Sunday, July 28, 2013

The Importance of an Office Layout

by Jill Leviticus, Demand Media

The layout of your office is an important, although often overlooked, factor that affects the way your employees perform their jobs. Before you begin an office redesign, think about the types of tasks employees perform in the space. A good office design is not only functional, but provides comfortable work areas for your staff.


An effective office layout groups people together based on the functions they perform. For instance, it might make sense to group employees who process invoices close to your accounting and purchasing departments, so that these employees can consult with each other as needed. Grouping employees who do the same or related work will help to ensure that documents and papers will be shared and handled in a timely and efficient manner. If you plan to redesign your office layout, make a list of key tasks employees perform, such as speaking to customers on the telephone, handling the mail, or producing invoices. The list will serve as a convenient reference when you begin planning the new layout.

Efficient Workspace

An effective office layout provides employees with the space and tools they need to complete assigned tasks. Work surfaces should be large enough to accommodate files, papers and other documents. The use of comfortable chairs and adequate lighting may reduce muscle aches and eyestrain, which can hurt productivity. If possible, place employee workstations near frequently used office equipment, such as copiers, postage machines and printers. The Integrated Publishing website notes that supervisors may be more likely to spot problems if their workstations are placed at the back of the group they manage.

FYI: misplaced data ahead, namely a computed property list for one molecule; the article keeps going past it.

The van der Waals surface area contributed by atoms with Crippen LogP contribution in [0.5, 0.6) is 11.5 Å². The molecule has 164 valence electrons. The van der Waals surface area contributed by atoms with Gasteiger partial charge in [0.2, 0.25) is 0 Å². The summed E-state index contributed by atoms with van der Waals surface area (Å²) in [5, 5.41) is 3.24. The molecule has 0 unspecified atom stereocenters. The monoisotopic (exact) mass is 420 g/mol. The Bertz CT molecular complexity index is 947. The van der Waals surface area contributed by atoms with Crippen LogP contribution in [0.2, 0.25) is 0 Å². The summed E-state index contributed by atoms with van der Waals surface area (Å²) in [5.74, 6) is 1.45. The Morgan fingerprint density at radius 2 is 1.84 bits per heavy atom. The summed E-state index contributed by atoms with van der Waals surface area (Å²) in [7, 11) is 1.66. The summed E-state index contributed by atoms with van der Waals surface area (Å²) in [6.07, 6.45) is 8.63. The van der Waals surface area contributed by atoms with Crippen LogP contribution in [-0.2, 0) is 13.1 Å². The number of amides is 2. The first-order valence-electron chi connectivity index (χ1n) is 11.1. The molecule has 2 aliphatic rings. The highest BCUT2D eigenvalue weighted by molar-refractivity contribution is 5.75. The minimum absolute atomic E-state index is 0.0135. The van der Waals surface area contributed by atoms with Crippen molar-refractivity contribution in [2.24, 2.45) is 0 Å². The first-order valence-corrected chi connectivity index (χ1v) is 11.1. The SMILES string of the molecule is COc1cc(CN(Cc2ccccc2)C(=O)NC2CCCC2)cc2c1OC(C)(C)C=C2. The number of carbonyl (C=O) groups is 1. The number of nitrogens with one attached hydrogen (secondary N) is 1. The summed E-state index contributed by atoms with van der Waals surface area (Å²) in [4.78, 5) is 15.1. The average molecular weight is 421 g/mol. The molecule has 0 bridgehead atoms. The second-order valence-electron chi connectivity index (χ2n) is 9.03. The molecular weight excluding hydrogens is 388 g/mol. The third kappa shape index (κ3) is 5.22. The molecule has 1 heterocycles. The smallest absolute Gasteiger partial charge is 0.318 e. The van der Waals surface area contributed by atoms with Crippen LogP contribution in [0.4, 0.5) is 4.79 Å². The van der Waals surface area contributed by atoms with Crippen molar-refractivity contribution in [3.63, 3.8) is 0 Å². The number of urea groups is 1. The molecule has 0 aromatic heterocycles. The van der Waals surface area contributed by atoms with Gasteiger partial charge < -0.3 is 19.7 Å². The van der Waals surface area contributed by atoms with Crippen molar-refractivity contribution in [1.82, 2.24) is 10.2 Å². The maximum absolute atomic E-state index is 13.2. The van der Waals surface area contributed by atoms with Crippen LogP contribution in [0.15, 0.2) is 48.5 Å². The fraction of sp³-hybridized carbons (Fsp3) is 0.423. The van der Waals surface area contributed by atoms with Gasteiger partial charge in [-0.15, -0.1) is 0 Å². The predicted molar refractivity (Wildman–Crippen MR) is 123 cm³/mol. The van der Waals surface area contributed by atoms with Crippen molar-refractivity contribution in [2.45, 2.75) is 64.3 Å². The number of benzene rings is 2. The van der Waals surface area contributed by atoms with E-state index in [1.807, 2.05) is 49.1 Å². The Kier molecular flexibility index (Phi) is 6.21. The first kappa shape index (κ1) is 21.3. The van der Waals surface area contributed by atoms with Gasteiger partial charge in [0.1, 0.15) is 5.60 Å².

Private Spaces versus Open Plan

Many office designs employ open layouts. In an open office, employees work at communal tables or at low-walled workstations that allow them to view and interact with coworkers. A 2011 survey by Teknion Corporation found that 77 percent of companies surveyed favored an open, collaborative workspace. However, it’s important to consider whether your employees will benefit from an open plan before you redesign your office. If your employees perform the type of work that requires intense concentration or privacy, traditional offices or cubicles might be a better option.

Communal Spaces

The inclusion of communal spaces in your office layout provides staff with places to meet and collaborate. Depending on the needs of your group, communal space may include tables in an open environment, conference rooms or other types of group spaces. Place communal spaces near employee work areas and provide enough room to meet the needs of the various groups and departments that will use them. Informal communal spaces provide areas in which employees can take breaks and recharge. Break rooms and coffee areas should be large enough to accommodate several employees at one time. Locate informal communal spaces away from work areas to prevent noise from disrupting busy employees.

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